This humble yellow building may look dilapidated and forlorn, but it signifies a remarkable achievement of modern industry and civil engineering. Tucked behind a fence on private property in North Augusta sits the depot for the Charleston
-to-Hamburg line of the South Carolina Canal and Rail Road. When the line was completed in 1833, it was the longest in the world – stretching a whopping 136 miles!
The South Carolina Canal and Rail Road Company was incorporated in 1827 with cotton merchant William Aiken serving as its first president. Towns such as nearby Aiken
- founded in 1835 and named for the rail company's leader - were laid out as stops along the tracks from Charleston to the once-burgeoning town of Hamburg.
Learn more about the Hamburg Depot
Hamburg-to-Augusta Rail Bridge
For 20 years, Hamburg thrived as cotton and tobacco were shipped to the port cities of Charleston
and Savannah. However, the South Carolina Railroad built a rail bridge connecting Hamburg to Augusta in 1853, rendering the trading town and its shipping industry irrelevant. Concrete pilings from this rail bridge, seen below, remain visible in the river.
The old railroad bridge was dismantled in 1908 and replaced with the Sixth Street Bridge
in 1912, now operated by Norfolk Southern Railroad. Its pilings are one of the last remaining vestiges of Hamburg.
Learn more about the Hamburg-to-Augusta Rail Bridge
These brick ruins are also remnants of the former town of Hamburg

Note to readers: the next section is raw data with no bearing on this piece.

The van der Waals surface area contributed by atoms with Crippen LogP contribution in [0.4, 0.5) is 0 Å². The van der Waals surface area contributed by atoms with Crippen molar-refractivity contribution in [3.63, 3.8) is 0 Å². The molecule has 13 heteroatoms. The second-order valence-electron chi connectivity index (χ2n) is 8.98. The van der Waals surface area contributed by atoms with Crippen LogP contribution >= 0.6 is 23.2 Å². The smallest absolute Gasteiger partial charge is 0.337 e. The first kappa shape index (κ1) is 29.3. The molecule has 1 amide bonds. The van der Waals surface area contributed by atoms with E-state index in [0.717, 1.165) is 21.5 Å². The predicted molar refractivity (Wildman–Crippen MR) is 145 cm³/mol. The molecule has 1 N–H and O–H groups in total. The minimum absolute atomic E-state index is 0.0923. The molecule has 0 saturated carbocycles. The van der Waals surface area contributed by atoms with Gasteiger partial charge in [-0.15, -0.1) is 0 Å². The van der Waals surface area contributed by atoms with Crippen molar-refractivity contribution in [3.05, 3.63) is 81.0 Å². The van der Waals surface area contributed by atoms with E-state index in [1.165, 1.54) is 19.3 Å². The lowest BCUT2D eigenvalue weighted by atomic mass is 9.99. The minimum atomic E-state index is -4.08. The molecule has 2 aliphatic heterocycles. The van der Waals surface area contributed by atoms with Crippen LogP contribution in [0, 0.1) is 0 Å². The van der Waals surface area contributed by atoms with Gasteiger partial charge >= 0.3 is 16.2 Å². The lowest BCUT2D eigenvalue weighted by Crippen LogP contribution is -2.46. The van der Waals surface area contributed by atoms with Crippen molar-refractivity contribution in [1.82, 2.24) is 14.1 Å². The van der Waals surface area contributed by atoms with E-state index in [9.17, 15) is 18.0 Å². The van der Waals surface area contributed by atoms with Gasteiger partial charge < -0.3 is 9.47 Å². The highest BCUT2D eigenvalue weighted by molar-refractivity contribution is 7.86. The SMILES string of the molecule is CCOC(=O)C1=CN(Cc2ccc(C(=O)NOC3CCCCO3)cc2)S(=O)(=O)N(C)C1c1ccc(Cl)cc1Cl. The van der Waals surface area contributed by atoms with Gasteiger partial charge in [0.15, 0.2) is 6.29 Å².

. They once comprised the W.J. Rutherford and Company, established here in 1895.
Hamburg and other areas along the Savannah River banks such as Edgefield
took advantage of clay deposits in the local soil to develop brick and pottery factories. While not as lucrative as the shipping industry, the brick and clay businesses allowed residents to maintain a livelihood.
Learn more about the Rutherford Brickyard
First Providence Baptist Church
First Providence Baptist Church in North Augusta
was founded in 1860 in the now-extinct community of Hamburg
. Although this port town initially thrived – even attracting a line from the South Carolina Canal and Railroad – it lost its competitive value in 1853 when the Hamburg-to-Augusta rail bridge
This new bridge diverted commerce from Hamburg and led to a near-exodus of white merchants and their families. During this upheaval, just one year before the outbreak of the Civil War
, African-Americans from Thankful Baptist Church across the Savannah River in Augusta formed a church in the evaporating town, calling it Providence Baptist Church.
Learn more about First Providence Baptist Church
The Hamburg Massacre
The town was the site of the 1876 Hamburg massacre, during which seven men were killed - one white and six black. The tragic event was the result of a standoff between the black state militia of around forty men and a mob of white men numbering more than 100, demanding that the militia disarm.
When the militia refused, gunfire erupted. Two men were killed during the shooting, one man was killed while attempting to run to safety, and four members of the militia were later singled out and executed by the mob.
Learn more about the Hamburg Massacre
Learn More about Hamburg, South Carolina
- Henry Shultz and the Dead Town of Hamburg, SC
This superb website offers the most comprehensive look at historic Hamburg, from its origins under Henry Shultz to its eventual demise.
- Hamburg's Honkey Tonk Hell
This fascinating account tells of an old concrete honkey tonk located in the vicinity of Hamburg. Author and photographer John Mulhouse walks us through the site in all its haunting and macabre detail. The building, which dates from the 1950s, was later converted into a mission. Since it postdates Hamburg by roughly three decades, it is not considered an associated landmark.